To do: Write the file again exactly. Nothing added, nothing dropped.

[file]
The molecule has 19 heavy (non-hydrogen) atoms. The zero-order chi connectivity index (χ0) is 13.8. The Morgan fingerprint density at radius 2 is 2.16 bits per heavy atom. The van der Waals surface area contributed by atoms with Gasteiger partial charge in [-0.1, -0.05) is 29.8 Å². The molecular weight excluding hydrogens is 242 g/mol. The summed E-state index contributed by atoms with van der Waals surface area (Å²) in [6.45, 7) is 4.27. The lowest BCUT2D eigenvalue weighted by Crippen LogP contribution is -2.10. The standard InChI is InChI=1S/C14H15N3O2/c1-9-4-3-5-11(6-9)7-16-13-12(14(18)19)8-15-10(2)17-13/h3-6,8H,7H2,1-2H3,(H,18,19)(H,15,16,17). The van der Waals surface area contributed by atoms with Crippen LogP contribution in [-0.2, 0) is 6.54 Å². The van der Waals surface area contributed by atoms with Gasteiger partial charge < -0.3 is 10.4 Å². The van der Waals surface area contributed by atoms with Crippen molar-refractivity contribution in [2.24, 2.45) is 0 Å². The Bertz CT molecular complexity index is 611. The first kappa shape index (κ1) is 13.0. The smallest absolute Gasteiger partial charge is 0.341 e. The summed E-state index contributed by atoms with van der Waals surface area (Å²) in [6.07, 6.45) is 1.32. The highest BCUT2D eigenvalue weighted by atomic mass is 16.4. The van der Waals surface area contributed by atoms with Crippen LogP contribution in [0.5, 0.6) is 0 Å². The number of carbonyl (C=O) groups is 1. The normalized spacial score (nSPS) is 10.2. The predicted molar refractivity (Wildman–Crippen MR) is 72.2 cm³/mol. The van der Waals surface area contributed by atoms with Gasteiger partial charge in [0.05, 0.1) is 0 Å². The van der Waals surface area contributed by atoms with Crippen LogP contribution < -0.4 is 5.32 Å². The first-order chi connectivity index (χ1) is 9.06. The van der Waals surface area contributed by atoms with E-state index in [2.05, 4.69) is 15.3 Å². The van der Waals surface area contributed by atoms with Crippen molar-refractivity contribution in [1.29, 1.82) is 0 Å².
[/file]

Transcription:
The molecule has 19 heavy (non-hydrogen) atoms. The zero-order chi connectivity index (χ0) is 13.8. The Morgan fingerprint density at radius 2 is 2.16 bits per heavy atom. The van der Waals surface area contributed by atoms with Gasteiger partial charge in [-0.1, -0.05) is 29.8 Å². The molecular weight excluding hydrogens is 242 g/mol. The summed E-state index contributed by atoms with van der Waals surface area (Å²) in [6.45, 7) is 4.27. The lowest BCUT2D eigenvalue weighted by Crippen LogP contribution is -2.10. The standard InChI is InChI=1S/C14H15N3O2/c1-9-4-3-5-11(6-9)7-16-13-12(14(18)19)8-15-10(2)17-13/h3-6,8H,7H2,1-2H3,(H,18,19)(H,15,16,17). The van der Waals surface area contributed by atoms with Crippen LogP contribution in [-0.2, 0) is 6.54 Å². The van der Waals surface area contributed by atoms with Gasteiger partial charge < -0.3 is 10.4 Å². The van der Waals surface area contributed by atoms with Crippen molar-refractivity contribution in [2.24, 2.45) is 0 Å². The Bertz CT molecular complexity index is 611. The first kappa shape index (κ1) is 13.0. The smallest absolute Gasteiger partial charge is 0.341 e. The summed E-state index contributed by atoms with van der Waals surface area (Å²) in [6.07, 6.45) is 1.32. The highest BCUT2D eigenvalue weighted by atomic mass is 16.4. The van der Waals surface area contributed by atoms with Crippen LogP contribution in [0.5, 0.6) is 0 Å². The number of carbonyl (C=O) groups is 1. The normalized spacial score (nSPS) is 10.2. The predicted molar refractivity (Wildman–Crippen MR) is 72.2 cm³/mol. The van der Waals surface area contributed by atoms with Gasteiger partial charge in [0.05, 0.1) is 0 Å². The van der Waals surface area contributed by atoms with Crippen LogP contribution < -0.4 is 5.32 Å². The first-order chi connectivity index (χ1) is 9.06. The van der Waals surface area contributed by atoms with E-state index in [2.05, 4.69) is 15.3 Å². The van der Waals surface area contributed by atoms with Crippen molar-refractivity contribution in [1.29, 1.82) is 0 Å².